Writing through Liminality

My relationship with the process of putting pen to paper, or fingers to keyboard, is inconsistent at best. Yet, for all my failures as a writer, I have always had a clear vision of the types of stories I wanted to weave: stories with color, texture, light, flavor, depth and soul. Stories that create order, meaning, and beauty, where previously there was only memory and anxious thought.

Liminality is a curious state. In my experience, it appears suddenly and without adequate warning or direction, like the thunderheads that roll in against the afternoon heat. Their billows swollen with water and purpose, yet too tentative to shower the earth below. Liminality can be a catalyst for reckoning. It’s also uncomfortable. But sometimes, so is writing. And writing is not just about sharing my stories, sharing myself. It’s the vehicle that carries me gracefully and haphazardly through liminality.

And then, I remember, the moon is just the moon. It too melts away with the stars. This writer is just a writer, melting into and away with words. Weaving stories, finding reckoning. Writing through liminality.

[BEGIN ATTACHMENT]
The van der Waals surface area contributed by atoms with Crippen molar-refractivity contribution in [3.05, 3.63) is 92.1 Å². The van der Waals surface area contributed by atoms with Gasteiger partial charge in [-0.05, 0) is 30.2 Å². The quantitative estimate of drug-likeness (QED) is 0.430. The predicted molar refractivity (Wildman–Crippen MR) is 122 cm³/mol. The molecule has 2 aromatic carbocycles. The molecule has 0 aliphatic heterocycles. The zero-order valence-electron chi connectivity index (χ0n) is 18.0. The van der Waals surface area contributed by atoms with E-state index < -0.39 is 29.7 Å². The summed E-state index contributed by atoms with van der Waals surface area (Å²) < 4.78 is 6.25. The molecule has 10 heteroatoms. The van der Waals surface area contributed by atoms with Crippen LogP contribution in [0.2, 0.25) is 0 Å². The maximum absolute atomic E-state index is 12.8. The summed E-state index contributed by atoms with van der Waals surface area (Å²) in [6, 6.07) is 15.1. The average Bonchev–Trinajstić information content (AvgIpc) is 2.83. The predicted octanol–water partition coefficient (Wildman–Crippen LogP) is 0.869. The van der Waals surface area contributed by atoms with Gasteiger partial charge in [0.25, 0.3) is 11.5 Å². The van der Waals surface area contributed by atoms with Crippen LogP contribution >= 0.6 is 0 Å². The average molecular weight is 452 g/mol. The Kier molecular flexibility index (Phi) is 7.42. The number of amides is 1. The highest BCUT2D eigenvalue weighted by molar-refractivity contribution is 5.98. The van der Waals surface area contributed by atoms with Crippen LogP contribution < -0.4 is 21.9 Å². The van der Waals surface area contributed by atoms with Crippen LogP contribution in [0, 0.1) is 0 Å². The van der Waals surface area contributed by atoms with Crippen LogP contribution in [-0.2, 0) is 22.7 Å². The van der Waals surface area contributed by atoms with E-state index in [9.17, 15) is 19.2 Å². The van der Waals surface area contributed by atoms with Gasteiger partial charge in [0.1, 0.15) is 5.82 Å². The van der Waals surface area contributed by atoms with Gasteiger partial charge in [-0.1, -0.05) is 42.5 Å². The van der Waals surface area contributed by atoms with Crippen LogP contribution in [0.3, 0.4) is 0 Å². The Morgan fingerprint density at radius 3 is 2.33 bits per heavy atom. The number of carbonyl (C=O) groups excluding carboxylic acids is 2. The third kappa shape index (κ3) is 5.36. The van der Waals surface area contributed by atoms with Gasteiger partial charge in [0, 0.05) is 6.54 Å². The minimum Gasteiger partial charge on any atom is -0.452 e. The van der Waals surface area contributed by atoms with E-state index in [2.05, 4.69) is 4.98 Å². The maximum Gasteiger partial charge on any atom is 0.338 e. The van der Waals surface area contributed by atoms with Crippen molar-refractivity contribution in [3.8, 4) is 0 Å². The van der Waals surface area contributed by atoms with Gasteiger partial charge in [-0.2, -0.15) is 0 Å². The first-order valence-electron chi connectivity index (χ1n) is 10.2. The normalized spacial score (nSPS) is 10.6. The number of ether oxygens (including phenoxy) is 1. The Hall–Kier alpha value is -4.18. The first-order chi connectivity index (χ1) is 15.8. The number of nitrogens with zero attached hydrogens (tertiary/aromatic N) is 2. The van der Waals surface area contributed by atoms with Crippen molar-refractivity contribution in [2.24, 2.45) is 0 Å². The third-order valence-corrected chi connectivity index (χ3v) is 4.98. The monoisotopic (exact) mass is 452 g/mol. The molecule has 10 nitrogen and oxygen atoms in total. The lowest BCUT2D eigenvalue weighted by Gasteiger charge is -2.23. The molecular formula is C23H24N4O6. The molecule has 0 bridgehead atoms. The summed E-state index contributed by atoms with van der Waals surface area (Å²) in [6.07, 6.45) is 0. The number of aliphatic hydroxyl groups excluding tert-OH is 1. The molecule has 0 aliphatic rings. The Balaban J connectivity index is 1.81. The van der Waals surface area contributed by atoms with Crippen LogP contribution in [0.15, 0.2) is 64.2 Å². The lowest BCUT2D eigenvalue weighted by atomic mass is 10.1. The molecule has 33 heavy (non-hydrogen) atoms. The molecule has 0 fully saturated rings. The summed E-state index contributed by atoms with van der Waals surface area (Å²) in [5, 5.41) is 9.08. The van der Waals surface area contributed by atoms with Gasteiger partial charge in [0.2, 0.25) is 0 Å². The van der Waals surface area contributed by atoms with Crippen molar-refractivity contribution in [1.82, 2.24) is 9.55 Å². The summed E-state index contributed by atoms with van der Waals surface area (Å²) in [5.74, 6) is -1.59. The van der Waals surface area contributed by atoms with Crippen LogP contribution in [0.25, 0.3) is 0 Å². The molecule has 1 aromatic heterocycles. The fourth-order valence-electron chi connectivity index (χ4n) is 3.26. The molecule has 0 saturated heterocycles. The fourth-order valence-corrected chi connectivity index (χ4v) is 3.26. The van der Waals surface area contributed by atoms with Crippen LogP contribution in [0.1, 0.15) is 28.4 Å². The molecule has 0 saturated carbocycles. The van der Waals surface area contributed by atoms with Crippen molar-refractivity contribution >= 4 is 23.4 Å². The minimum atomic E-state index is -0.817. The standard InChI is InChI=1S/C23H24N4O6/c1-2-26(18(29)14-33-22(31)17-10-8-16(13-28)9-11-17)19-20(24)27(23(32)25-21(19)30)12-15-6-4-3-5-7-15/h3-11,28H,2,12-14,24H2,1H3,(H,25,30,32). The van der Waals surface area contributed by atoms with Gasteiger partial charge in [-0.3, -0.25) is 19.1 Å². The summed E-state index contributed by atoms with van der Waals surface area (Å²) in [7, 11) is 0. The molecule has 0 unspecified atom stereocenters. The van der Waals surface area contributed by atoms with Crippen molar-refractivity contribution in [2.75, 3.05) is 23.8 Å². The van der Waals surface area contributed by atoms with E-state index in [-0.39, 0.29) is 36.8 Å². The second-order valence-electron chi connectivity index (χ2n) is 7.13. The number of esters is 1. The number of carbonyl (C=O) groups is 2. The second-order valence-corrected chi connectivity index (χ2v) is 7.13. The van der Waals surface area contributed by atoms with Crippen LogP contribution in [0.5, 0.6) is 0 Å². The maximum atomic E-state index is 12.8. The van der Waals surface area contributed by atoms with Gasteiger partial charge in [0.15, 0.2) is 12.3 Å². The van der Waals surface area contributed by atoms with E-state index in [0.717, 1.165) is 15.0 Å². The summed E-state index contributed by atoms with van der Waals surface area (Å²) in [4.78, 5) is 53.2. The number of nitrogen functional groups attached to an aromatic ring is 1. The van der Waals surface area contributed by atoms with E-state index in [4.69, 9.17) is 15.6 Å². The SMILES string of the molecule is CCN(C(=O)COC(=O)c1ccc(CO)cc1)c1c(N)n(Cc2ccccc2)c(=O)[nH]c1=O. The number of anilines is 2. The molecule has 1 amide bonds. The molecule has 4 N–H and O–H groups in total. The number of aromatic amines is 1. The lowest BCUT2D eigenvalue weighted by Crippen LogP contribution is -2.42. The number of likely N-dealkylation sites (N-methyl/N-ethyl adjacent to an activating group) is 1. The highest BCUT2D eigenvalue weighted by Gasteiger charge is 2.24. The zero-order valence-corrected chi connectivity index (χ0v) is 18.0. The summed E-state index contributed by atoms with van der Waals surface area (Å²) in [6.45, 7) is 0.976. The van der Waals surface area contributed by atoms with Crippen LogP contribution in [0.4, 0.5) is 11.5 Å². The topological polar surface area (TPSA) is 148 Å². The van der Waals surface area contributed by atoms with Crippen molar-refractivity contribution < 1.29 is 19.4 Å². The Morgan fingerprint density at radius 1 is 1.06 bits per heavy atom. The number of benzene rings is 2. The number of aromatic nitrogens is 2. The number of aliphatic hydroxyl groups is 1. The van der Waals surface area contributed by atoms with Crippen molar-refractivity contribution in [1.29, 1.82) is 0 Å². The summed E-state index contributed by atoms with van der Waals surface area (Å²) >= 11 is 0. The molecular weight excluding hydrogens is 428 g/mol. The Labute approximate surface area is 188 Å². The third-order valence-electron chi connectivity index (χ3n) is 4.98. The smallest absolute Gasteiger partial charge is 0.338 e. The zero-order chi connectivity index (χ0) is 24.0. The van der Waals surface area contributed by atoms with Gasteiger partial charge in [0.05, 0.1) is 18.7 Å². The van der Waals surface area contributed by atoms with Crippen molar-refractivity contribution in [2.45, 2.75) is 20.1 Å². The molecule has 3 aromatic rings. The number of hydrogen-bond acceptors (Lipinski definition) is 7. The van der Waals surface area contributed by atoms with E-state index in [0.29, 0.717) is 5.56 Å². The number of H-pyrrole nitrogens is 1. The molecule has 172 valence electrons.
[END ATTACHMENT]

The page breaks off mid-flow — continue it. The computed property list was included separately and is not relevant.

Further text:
Good Little Sugar Cookies

1/3 cup shortening

1/3 cup butter

2 cups flour

1 egg

3/4 cup sugar

1 tablespoon milk

1 teaspoon of baking powder

1 teaspoon vanilla

1 tablespoon of orange zest

Dash of salt

Directions: Preheat the oven to 375 degrees. Beat butter and shortening with an electric mixer on medium speed. Add about half the flour, egg, sugar, milk, baking powder, vanilla and salt. Beat in remaining flour. Fold in orange zest. Flour a counter surface and roll out dough until 1/8 inch thick. Cut with cookie cutters and bake for seven to 10 minutes or until light golden brown. Cool, decorate with frosting and sprinkles, serve, and enjoy!

~~~

I grab a wooden spoon and stick it into softened butter. Pouring sugar, eggs, vanilla, milk, and baking powder together I ask, “Grandma, am I doing this right?”

It’s a struggle to balance the silver, mixing bowl with small hands while blending the ingredients together in yellow and white swirls.

“Yes, you are,” Grandma Chris says, as she adds flour to the mixture.

Melanie and Staci arrange plastic tubes of red-hot cinnamon dots, red and green sprinkles, silver balls, miniature stars, and white candy flowers on the kitchen table. The room is alive with chatter and warmth from the oven. We look forward to making sugar cookies with Grandma every year.

“The secret is the orange zest,” Grandma Chris says adding a heaping tablespoon to the cookie dough. “You only need a little bit, but it makes the cookies taste extra delicious.” She is wearing a red apron over her plaid Christmas sweater. I feel special knowing Grandma trusts me with her secret recipe.

“Grandma, look at all the pretty colors,” Staci says proudly of her arrangement of the cookie decorations lining the kitchen table. She sways along with Amy Grant’s Rockin’ Around the Christmas Tree blasting from the stereo in the living room.